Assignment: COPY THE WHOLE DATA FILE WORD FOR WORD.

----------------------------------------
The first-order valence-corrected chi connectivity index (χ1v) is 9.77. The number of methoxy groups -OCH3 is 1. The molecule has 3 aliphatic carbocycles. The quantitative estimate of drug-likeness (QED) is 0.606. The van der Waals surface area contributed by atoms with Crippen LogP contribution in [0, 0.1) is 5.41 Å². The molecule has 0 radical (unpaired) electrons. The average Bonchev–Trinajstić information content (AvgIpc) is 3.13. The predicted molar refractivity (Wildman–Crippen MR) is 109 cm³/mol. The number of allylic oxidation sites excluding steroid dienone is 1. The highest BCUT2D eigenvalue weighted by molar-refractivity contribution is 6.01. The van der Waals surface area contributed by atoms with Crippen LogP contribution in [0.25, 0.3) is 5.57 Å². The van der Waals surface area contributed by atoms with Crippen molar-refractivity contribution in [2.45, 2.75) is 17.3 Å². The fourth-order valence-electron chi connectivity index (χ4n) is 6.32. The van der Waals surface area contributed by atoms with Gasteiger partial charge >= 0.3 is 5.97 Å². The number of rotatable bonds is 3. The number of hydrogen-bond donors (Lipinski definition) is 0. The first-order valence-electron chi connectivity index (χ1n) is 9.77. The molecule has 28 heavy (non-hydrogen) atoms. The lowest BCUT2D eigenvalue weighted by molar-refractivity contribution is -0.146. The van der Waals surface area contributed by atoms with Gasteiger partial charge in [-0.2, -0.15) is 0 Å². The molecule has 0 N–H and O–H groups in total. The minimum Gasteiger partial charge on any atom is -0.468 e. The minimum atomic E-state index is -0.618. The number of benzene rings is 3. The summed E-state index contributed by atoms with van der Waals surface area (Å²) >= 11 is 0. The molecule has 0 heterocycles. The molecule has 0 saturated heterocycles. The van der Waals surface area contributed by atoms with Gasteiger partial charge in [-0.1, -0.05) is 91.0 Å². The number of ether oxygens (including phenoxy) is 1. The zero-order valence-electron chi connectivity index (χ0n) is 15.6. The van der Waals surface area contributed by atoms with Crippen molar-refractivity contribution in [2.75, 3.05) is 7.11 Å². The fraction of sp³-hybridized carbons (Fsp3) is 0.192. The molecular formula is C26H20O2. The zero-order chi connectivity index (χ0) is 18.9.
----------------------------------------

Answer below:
The first-order valence-corrected chi connectivity index (χ1v) is 9.77. The number of methoxy groups -OCH3 is 1. The molecule has 3 aliphatic carbocycles. The quantitative estimate of drug-likeness (QED) is 0.606. The van der Waals surface area contributed by atoms with Crippen LogP contribution in [0, 0.1) is 5.41 Å². The molecule has 0 radical (unpaired) electrons. The average Bonchev–Trinajstić information content (AvgIpc) is 3.13. The predicted molar refractivity (Wildman–Crippen MR) is 109 cm³/mol. The number of allylic oxidation sites excluding steroid dienone is 1. The highest BCUT2D eigenvalue weighted by molar-refractivity contribution is 6.01. The van der Waals surface area contributed by atoms with Crippen LogP contribution in [0.25, 0.3) is 5.57 Å². The van der Waals surface area contributed by atoms with Crippen molar-refractivity contribution in [2.45, 2.75) is 17.3 Å². The fourth-order valence-electron chi connectivity index (χ4n) is 6.32. The van der Waals surface area contributed by atoms with Gasteiger partial charge >= 0.3 is 5.97 Å². The number of rotatable bonds is 3. The number of hydrogen-bond donors (Lipinski definition) is 0. The first-order valence-electron chi connectivity index (χ1n) is 9.77. The molecule has 28 heavy (non-hydrogen) atoms. The lowest BCUT2D eigenvalue weighted by molar-refractivity contribution is -0.146. The van der Waals surface area contributed by atoms with Gasteiger partial charge in [-0.2, -0.15) is 0 Å². The molecule has 0 N–H and O–H groups in total. The minimum Gasteiger partial charge on any atom is -0.468 e. The minimum atomic E-state index is -0.618. The number of benzene rings is 3. The summed E-state index contributed by atoms with van der Waals surface area (Å²) >= 11 is 0. The molecule has 0 heterocycles. The molecule has 0 saturated heterocycles. The van der Waals surface area contributed by atoms with Gasteiger partial charge in [-0.1, -0.05) is 91.0 Å². The number of ether oxygens (including phenoxy) is 1. The zero-order valence-electron chi connectivity index (χ0n) is 15.6. The van der Waals surface area contributed by atoms with Crippen molar-refractivity contribution in [2.75, 3.05) is 7.11 Å². The fraction of sp³-hybridized carbons (Fsp3) is 0.192. The molecular formula is C26H20O2. The zero-order chi connectivity index (χ0) is 18.9.